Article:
Most parents can imagine the backstory to this photo. Someone heard the word “no.” Perhaps a behavior correction or maybe a request was denied. The result was anger and anger must have its retaliation; communication between parent and child is suspended.
Not only that, but the anger is big enough for a two day suspension. That’s a big anger right there.
A note like this makes us smile – especially if you are a busy parent and think two days of suspended conversation might be less of a punishment than what this child expects. I remember those days.
My attention goes to the last line; a bit of an afterthought meant to reassure:
P.S.S. I still love you
Here is a child who understands how unconditional love works. This brand of love is not an “if, then” love that waits until conditions are met.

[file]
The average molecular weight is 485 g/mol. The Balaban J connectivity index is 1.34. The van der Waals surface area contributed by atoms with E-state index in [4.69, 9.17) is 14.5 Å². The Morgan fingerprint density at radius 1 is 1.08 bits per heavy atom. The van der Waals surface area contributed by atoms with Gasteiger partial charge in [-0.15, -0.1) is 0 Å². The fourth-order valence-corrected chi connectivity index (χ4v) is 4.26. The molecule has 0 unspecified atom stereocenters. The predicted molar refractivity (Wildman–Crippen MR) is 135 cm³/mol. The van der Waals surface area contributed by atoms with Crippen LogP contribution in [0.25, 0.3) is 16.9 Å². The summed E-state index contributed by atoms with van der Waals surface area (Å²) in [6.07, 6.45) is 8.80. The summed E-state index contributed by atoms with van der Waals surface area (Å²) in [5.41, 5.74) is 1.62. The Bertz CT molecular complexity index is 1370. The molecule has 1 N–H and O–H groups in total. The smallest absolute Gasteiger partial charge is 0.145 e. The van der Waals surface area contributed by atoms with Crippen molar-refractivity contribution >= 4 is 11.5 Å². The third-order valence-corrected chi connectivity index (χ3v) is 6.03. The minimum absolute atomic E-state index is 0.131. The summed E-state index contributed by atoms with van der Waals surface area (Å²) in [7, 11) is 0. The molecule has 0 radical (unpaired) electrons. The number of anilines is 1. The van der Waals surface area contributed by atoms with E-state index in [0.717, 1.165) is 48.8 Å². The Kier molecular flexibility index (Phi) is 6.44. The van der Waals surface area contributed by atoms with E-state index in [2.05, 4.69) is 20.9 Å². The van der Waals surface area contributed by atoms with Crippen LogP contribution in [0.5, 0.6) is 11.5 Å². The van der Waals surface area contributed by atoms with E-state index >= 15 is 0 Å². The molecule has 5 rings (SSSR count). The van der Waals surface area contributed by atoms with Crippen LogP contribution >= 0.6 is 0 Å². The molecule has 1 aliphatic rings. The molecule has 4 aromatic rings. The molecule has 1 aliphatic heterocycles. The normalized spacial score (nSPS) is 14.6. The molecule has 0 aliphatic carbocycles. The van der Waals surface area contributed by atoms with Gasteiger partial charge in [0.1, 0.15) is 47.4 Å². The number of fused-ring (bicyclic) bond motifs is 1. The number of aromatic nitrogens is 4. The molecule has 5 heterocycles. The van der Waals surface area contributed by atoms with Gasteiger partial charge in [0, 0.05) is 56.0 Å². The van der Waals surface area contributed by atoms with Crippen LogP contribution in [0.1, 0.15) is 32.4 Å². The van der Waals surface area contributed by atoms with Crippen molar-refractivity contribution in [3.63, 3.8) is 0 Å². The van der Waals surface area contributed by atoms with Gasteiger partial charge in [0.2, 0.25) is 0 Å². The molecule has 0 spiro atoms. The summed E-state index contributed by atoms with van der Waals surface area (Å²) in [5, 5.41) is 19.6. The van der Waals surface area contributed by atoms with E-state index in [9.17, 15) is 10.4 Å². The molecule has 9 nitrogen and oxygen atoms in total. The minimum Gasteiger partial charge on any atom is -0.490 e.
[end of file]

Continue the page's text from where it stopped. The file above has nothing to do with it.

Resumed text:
It is not a “because” love that attaches itself to a characteristic of the receiver.
Instead it is an “anyway,” “even though,” and “in spite of” kind of love that continues on no matter what.
This is the kind of love we receive from our Heavenly Father and it is the kind of love that children need in order to grow, learn, and become resilient.
They need to know that they are loved even when they fail, even when they are disappointed, even when they hear “no.” They need to know that love continues.
Unconditional love creates a safety net that allows children to take risks, fail, and learn from mistakes. It is a love that offers forgiveness and learning. It is a love that sustains during difficult situations.
And its true power starts when a child learns that “my parents still love me even when they say ‘no.’”
See what kind of love the Father has given to us, that we should be called the children of God; and so we are. I John 3:1a
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